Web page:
NASA, however, could beat a hasty retreat to the past instead of pushing forward to the future. The agency is considering a plan to upgrade the aging space shuttle fleet, which could mean further delays for its successors.

Fat cats and little fish

Many major U.S. players showed up, like Hughes, Raytheon and the United Space Alliance, a joint Boeing and Lockheed Martin venture. So did European heavyweights such as the European Space Agency, its corporate partner Arianespace and Daimler-Chrysler, which makes Ariane rocket jets, some with more than 2 million horsepower.

Most of the exhibitors are smaller, but they nonetheless boast big ideas. The University of Denver Research Institute displays a high-powered light-gas gun that shoots tiny projectiles as fast as 7 km a second, simulating micro-meteors slamming into a manned space module.

Space Imaging offers samples of a new generation of satellite maps that can distinguish objects as small as one meter. Purchase one of your street, and you can tell what stroke your neighbor is swimming.

Two fellows in a small booth away from the main traffic stream work for the Joint National Test Facility, which makes video war game programs for the Department of Defense.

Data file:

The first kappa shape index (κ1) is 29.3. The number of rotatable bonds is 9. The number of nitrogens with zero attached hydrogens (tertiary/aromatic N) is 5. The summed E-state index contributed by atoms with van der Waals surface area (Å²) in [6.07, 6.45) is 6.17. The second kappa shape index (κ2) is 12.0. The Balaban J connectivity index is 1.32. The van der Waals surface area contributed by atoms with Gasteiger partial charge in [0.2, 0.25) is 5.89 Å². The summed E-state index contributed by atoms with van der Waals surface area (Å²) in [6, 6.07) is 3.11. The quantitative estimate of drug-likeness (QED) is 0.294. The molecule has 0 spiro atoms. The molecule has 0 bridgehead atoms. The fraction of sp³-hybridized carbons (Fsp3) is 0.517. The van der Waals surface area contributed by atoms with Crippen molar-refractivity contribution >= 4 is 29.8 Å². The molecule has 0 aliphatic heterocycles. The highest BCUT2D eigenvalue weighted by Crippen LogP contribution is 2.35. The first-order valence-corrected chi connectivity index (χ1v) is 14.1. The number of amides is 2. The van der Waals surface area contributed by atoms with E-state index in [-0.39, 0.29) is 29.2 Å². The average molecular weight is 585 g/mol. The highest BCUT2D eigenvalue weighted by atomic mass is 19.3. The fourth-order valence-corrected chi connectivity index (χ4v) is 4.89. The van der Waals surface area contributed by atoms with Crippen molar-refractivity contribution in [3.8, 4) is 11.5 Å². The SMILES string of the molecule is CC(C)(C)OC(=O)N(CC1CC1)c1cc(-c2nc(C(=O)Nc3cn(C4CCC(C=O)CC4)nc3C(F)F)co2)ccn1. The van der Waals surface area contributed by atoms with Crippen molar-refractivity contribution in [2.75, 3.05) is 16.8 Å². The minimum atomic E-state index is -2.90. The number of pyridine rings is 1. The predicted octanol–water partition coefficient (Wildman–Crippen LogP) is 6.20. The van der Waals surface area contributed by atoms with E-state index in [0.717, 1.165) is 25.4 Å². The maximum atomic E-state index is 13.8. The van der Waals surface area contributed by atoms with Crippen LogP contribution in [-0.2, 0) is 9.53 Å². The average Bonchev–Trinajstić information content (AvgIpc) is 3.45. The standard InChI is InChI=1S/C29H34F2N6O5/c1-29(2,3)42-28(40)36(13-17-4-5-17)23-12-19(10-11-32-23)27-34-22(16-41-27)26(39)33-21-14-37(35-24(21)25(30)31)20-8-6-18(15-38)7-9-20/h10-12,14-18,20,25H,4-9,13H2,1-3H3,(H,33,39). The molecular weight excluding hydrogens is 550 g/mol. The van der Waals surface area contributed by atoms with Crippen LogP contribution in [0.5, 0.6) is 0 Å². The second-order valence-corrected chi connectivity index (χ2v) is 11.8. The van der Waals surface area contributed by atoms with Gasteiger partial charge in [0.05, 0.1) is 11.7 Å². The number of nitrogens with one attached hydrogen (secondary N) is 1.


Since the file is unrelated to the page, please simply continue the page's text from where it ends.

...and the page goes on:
"We're not going to spinoff into Nintendo," one said.

The Dismounted Battlespace Battle Lab

Many of the 2,000 conference participants talk in a jargon undecipherable to the layperson. A U.S. army brochure offers a typical example of the language, cluttered with undefined, long and perplexing acronyms.

"All of SMDBL's ASEDP experiments for FY 00 are planned for integration into the Joint Contingency Force Advanced Warfighting Experiment (JFC AWE)."

Want to know more about SMDBL? Read on:

"EMPRS is a collaborative effort with SMDBL, the Dismounted Battlespace Battle Lab, ASEDP, and Team Monmouth to provide the aeronautical satellite communications connectivity for EMPRS."

The winner is a slippery one

Despite the communication barrier, NASA and industry engineers realize they must speak the language of the people to ensure strong public support and continued congressional funding of space programs.

Toward that end, NASA and the U.S. Space Foundation in 1988 established the Space Technology Hall of Fame, which recognizes technology spinoffs from NASA research that prove useful to the general public.

Honorees in the past include a heart pump inspired by rocket-engine valves and cordless power tools. U.S. astronauts used the prototypes. One of the 1999 winners is the X-1R Crawl Track Lube, used on the transport that moves the shuttle to the launch pad. The super lubricant has spun off into several industrial applications.



RELATED STORIES:
Spacecom upgrades for the future
April 8, 1999
From outer space to around the house
November 3, 1998

RELATED SITES:
16th NATIONAL SPACE SYMPOSIUM
U.S. Space Foundation